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10 Steps to Help Kids Jumpstart a Tech Career This Summer

Posted on 5.27.2016

:: By Richard Wang, Coding Dojo ::


School is (or almost is) out for summer! And while most kids are gearing up for a season full of camps, sports and playing video games, they may be missing out on a huge opportunity.

That’s because according to the U.S. Bureau of Labor Statistics there will be almost half of a million new computer technology jobs created within the next decade sparked by cloud computing, the Internet of Things (IoT) and mobile computing. This means big job opportunities in technology for people with the right skillset. Unfortunately for kids, learning those skills is often more difficult than you’d expect.

Are Public Schools Teaching Students How to Code?

The short answer is “no.” Parents might expect their children to learn the basics that they need in public school, but judging by the results of a 2014 Gallup report, that expectation isn't being met. Only one out of four U.S. high schools offer computer science (CS) classes that teach programming (many of them teach theoretical CS concepts or how to use computers, but not hands-on coding skills), even though a majority of educators want children believe an intro CS class should be required for graduation.

In short, most public schools don't offer their students the chance to actually learn how to build applications, even though the demand for these skills in the job market continues to grow. Learning to code also teaches logical thinking, problem solving and creativity and these skills will benefit children both in school and in life from a young age even if they don’t end up working in technology. So how can kids start learning the coding skills they’ll need for a career in technology this summer?

10 Ways to Learn How to Code

Thankfully for the aspiring software developer students out there, there are other options besides what is offered in traditional schools. Online resources and coding training classes organized by other groups have exploded in popularity in the last several years. These range from fully structured classes to online self-study. Most of them are flexible enough to fit into your summer vacation and there are opportunities for every age group. Here are 10 plus ways for kids (and adults too!) to learn how to code, organized by learning level.

Elementary School

Scratch is a programming language wrapped up in a game with an online community for kids to share their animation creations. It’s aimed at ages 8 and up.

Lightbot is available online and for iPad, iPhone and Android and meant for ages 5-9. It teaches basic programming concepts by having players solve puzzles by giving commands to a robot.

Middle School

Hopscotch is an iPad game for middle school-aged kids that teaches kids coding logic and fundamentals like variables, loops and conditionals. There’s no typing or actual syntax involved, kids just drag and drop blocks into order to make drawings, art and games.

• Code.org’s Hour of Code has dozens of partner games and resources to teach coding with fun media tie-ins, like learning to code with Star Wars or Frozen characters or Minecraft games (shown below). Most of them are intended for middle school and older, although some are appropriate for younger kids. They also have several resources specifically designed for girls.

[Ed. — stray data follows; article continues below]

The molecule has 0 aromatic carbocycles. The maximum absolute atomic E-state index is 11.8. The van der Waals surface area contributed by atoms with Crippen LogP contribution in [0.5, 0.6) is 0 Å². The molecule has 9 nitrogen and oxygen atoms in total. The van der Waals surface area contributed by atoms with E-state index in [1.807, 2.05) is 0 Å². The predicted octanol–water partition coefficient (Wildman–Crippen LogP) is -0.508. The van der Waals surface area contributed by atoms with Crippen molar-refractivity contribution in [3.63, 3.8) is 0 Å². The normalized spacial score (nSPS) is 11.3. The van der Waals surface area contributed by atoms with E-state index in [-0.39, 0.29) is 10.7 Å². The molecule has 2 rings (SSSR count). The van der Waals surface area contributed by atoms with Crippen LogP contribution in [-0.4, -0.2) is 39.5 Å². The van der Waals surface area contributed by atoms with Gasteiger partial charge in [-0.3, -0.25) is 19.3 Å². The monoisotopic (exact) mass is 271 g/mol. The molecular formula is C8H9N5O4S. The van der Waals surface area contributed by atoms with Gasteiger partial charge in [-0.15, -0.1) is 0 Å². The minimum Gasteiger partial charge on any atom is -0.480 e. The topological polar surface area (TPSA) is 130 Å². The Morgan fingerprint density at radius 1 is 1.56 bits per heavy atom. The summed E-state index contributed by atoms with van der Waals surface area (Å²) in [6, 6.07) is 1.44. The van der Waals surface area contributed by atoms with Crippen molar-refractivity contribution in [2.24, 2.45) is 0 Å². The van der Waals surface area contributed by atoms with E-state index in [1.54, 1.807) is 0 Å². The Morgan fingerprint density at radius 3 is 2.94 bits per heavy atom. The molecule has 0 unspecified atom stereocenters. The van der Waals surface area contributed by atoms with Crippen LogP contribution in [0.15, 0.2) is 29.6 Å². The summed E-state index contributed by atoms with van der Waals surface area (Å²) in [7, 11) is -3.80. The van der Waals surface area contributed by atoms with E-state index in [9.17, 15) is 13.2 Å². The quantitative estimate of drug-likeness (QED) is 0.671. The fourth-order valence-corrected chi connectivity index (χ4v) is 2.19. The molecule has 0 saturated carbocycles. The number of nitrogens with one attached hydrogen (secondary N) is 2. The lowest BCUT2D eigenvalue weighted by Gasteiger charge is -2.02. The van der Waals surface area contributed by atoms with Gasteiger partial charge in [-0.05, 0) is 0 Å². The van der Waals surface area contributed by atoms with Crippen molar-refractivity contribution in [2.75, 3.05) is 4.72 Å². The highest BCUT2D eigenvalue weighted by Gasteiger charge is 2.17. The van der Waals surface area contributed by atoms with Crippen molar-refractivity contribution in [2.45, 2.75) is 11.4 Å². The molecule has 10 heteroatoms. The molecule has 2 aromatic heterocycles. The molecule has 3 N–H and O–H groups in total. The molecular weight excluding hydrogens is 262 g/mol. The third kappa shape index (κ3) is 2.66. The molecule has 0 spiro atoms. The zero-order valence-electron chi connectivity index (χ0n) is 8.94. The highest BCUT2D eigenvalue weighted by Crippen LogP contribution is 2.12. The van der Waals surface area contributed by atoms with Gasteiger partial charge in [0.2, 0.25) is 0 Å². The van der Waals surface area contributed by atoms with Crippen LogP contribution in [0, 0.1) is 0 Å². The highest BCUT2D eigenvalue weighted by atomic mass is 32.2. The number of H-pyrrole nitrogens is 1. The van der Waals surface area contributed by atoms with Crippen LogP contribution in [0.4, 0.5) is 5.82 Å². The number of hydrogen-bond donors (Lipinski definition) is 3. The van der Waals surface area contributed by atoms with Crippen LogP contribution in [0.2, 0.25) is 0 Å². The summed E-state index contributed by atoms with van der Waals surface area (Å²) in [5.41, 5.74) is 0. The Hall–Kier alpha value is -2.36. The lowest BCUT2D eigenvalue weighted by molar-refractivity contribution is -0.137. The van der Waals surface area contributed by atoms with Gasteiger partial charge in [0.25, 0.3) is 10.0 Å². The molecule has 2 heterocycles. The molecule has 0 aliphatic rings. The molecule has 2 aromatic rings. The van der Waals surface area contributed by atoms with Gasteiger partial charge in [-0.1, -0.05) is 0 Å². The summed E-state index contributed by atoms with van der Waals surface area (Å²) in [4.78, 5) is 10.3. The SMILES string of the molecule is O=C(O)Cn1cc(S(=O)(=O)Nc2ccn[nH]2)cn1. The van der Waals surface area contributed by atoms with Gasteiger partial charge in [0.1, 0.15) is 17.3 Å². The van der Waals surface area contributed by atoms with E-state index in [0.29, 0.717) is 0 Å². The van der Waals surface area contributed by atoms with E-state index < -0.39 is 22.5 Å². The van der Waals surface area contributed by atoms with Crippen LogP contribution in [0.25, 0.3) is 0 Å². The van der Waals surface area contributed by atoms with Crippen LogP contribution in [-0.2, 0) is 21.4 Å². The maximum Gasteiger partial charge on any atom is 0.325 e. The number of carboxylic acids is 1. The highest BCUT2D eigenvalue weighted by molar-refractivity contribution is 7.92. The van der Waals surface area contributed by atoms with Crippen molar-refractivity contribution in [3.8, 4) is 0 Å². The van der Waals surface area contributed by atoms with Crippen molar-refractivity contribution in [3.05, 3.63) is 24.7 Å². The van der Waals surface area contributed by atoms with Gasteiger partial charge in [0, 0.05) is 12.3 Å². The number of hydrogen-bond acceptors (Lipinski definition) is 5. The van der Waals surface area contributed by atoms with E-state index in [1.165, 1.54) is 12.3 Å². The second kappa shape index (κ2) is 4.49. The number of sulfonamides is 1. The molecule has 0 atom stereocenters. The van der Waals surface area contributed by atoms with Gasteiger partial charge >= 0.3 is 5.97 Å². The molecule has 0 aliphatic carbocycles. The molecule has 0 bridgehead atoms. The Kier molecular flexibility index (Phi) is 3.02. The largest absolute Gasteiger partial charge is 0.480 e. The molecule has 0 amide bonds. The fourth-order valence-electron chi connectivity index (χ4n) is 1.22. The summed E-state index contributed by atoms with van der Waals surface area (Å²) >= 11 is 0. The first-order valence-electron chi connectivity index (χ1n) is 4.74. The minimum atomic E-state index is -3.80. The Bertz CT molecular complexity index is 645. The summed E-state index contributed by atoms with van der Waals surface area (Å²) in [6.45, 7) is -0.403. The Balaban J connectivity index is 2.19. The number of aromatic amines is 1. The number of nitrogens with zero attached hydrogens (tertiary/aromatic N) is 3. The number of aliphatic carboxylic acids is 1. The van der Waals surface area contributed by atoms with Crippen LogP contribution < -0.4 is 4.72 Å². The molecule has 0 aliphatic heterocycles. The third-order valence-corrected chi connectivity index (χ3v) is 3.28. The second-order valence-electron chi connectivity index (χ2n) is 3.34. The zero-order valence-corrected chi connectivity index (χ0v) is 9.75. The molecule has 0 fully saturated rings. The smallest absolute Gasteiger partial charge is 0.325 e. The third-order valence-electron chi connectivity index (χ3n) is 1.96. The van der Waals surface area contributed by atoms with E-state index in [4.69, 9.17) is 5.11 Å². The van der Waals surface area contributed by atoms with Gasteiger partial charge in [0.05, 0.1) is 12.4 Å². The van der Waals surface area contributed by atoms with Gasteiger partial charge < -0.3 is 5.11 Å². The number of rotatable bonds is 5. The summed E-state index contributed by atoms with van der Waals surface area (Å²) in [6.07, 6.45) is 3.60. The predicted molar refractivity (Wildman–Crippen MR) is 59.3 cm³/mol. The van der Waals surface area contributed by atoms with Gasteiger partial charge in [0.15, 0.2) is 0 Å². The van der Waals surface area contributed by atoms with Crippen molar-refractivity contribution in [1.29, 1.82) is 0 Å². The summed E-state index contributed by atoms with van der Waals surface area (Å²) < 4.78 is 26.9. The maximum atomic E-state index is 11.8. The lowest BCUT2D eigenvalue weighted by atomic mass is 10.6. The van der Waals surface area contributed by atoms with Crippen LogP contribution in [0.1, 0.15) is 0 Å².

Khan Academy offers excellent video tutorials and lessons for just about anything, coding included. They cover the basics of JavaScript, HTML and CSS and are great for people that like structured lessons instead of figuring everything out on their own.

First Robotics is a robotics league for teenagers that teaches students coding and engineering. Participants build robots that must complete a variety of tasks in competitions against other schools – sometimes it involves robot fights.

High School and 2016 Grads

• Online Classes: EdX offers free computer science courses online and many of them are from U.S. colleges and universities, such as an intro to CS class from Harvard. Udemy offers similar online coding classes with more variety. Their courses cost money, but are reasonably priced ($20-$40 per course).

Thimble by Mozilla is an online code editor that’s geared towards beginners learning JavaScript and HTML/CSS.

• Self-Study: W3Schools has tutorials on JavaScript, HTML & CSS, XML, Server Side and miscellaneous Web building. These are free, but have less structure than classes from EdX or Udemy so you’ll need to be a bit more self-motivated if you use these.

Coding Bootcamps: These programs offer an intensive, highly structured, way to learn programming languages in a relatively short amount of time. Most programs are full-time, but could be fit into a summer vacation for high school students or taken between high school and college. Most bootcamps offer on-site classes that run for several weeks to a few months and some offer online or shorter options.

Go Code!

You can also find coding classes for a variety of ages in your area using Code.org’s search engine. Even without a strong computer science program in public schools, there are still plenty of options for young people to learn the skills they’ll need for a career in technology. Have fun and keep learning this summer.


About the Author:

Richard Wang is an entrepreneur and CEO of Coding Dojo, a 14-week coding bootcamp with campuses in Seattle, Silicon Valley, Los Angeles, Dallas, Washington DC (June 2016) and Chicago (Sept. 2016). Since 2012, Coding Dojo has helped individuals from a variety of backgrounds and skill levels transform into professional developers who go on to be hired by start-ups and world-class companies like Expedia, Microsoft, JPMorgan Chase, Docusign and Skytap.

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